Cramer: Share boosting transformation underway

It's not an easy thing to do, but Jim Cramer firmly believes companies can reinvent themselves, provided they have a clear vision and are willing to make tough decisions.

And if any CEO is up to the task, Cramer says it's Alcoa CEO Klaus Kleinfeld. "For years I have bemoaned that Kleinfeld isn't getting credit for what he's done," said the "Mad Money" host.

And Kleinfeld has done a lot.

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"He has lowered the cost of alumina and aluminum smelting by closing uncompetitive plants in locations where labor and energy are both problematic," Cramer said.

Also, under Kleinfeld, Cramer noted that Alcoa had begun manufacturing lighter weight metals, in turn, allowing for the development of more energy efficient planes, autos and trucks. "That was no easy task," Cramer said. "It involved Kleinfeld dealing at the highest levels with the manufacturers rather than just letting the customer procurement departments run the show."

But perhaps the piece de resistance was Kleinfeld's acquisition of Firth Rixson, a maker of jet engine parts. "Given the extensive backlog for planes, it's a hard to imagine a better end market," Cramer said.

All told, Cramer believes Kleinfeld's initiatives have laid the foundation for a more robust Alcoa. And he thinks recent earnings reflect the promise.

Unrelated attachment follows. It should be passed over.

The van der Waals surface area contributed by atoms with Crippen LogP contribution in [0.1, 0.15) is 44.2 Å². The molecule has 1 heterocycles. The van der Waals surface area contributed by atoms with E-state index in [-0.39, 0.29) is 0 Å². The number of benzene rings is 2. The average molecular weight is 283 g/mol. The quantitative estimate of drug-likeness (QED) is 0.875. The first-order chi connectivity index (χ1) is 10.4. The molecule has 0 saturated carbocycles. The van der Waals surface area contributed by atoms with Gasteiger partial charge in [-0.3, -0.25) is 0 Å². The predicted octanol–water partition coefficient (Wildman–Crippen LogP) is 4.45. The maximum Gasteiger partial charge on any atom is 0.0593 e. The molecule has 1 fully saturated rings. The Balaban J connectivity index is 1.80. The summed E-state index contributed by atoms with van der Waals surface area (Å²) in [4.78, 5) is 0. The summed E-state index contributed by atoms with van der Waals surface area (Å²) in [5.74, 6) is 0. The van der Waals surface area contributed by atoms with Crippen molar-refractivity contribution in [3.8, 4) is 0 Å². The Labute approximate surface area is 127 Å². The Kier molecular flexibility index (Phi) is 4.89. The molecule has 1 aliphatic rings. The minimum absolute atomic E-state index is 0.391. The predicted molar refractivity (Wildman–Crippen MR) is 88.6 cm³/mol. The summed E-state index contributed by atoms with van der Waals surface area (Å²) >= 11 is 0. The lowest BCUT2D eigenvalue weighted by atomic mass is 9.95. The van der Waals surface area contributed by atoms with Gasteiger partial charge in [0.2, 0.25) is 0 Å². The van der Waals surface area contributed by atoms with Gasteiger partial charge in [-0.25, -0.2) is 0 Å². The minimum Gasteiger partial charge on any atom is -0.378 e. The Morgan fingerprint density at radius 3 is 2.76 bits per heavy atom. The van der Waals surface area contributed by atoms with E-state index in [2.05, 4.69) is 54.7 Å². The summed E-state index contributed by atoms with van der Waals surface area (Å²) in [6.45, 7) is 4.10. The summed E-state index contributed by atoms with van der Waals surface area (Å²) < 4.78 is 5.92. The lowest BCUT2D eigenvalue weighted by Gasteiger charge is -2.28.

Earlier in the week, Alcoa reported earnings of 18 cents a share, excluding certain items, on revenue of $5.84 billion. The company also reaffirmed that it expects global aluminum demand to grow 7 percent in 2014.

Analysts had expected the company to report earnings excluding items of 12 cents a share on nearly $5.66 billion in revenue, according to a consensus estimate from Thomson Reuters.

"Well done, Klaus Kleinfeld, you've pulled off what many thought was impossible: a reinvention of a company long left for dead," said Cramer.

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As noted above, it's not an easy thing to do. However, when a transformation gains traction it can drive shares higher. And results suggest to Cramer that Kleinfeld has traction. "He's creating real value right before our eyes," Cramer said. "And, fortunately, for shareholders, it's still the beginning."

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